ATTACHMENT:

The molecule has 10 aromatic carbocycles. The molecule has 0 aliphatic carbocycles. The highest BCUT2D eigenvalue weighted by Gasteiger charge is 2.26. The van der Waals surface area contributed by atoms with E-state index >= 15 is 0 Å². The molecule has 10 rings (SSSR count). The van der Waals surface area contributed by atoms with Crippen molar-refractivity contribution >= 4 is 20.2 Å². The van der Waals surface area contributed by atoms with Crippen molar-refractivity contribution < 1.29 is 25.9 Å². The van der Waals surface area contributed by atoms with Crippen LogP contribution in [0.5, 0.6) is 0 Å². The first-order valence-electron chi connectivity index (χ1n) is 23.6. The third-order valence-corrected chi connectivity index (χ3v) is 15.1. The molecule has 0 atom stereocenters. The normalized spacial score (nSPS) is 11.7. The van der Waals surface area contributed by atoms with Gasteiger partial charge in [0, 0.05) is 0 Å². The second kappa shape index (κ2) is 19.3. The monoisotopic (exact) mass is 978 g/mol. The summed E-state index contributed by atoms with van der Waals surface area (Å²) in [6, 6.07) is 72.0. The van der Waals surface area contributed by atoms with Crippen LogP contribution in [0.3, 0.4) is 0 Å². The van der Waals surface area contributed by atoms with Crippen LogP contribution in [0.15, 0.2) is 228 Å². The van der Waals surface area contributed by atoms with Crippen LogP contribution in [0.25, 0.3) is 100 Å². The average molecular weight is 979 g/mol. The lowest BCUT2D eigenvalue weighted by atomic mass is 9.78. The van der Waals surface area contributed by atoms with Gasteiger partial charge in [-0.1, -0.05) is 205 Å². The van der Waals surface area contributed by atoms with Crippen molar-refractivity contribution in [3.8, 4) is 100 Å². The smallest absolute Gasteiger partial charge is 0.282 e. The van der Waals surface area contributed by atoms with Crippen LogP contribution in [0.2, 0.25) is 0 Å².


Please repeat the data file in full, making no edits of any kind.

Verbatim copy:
The molecule has 10 aromatic carbocycles. The molecule has 0 aliphatic carbocycles. The highest BCUT2D eigenvalue weighted by Gasteiger charge is 2.26. The van der Waals surface area contributed by atoms with E-state index >= 15 is 0 Å². The molecule has 10 rings (SSSR count). The van der Waals surface area contributed by atoms with Crippen molar-refractivity contribution >= 4 is 20.2 Å². The van der Waals surface area contributed by atoms with Crippen molar-refractivity contribution < 1.29 is 25.9 Å². The van der Waals surface area contributed by atoms with Crippen LogP contribution in [0.5, 0.6) is 0 Å². The first-order valence-electron chi connectivity index (χ1n) is 23.6. The third-order valence-corrected chi connectivity index (χ3v) is 15.1. The molecule has 0 atom stereocenters. The normalized spacial score (nSPS) is 11.7. The van der Waals surface area contributed by atoms with Gasteiger partial charge in [0, 0.05) is 0 Å². The second kappa shape index (κ2) is 19.3. The monoisotopic (exact) mass is 978 g/mol. The summed E-state index contributed by atoms with van der Waals surface area (Å²) in [6, 6.07) is 72.0. The van der Waals surface area contributed by atoms with Crippen LogP contribution in [0.3, 0.4) is 0 Å². The van der Waals surface area contributed by atoms with Crippen LogP contribution in [0.15, 0.2) is 228 Å². The van der Waals surface area contributed by atoms with Crippen LogP contribution in [0.25, 0.3) is 100 Å². The average molecular weight is 979 g/mol. The lowest BCUT2D eigenvalue weighted by atomic mass is 9.78. The van der Waals surface area contributed by atoms with Gasteiger partial charge in [-0.1, -0.05) is 205 Å². The van der Waals surface area contributed by atoms with Crippen molar-refractivity contribution in [3.8, 4) is 100 Å². The smallest absolute Gasteiger partial charge is 0.282 e. The van der Waals surface area contributed by atoms with Crippen LogP contribution in [0.2, 0.25) is 0 Å².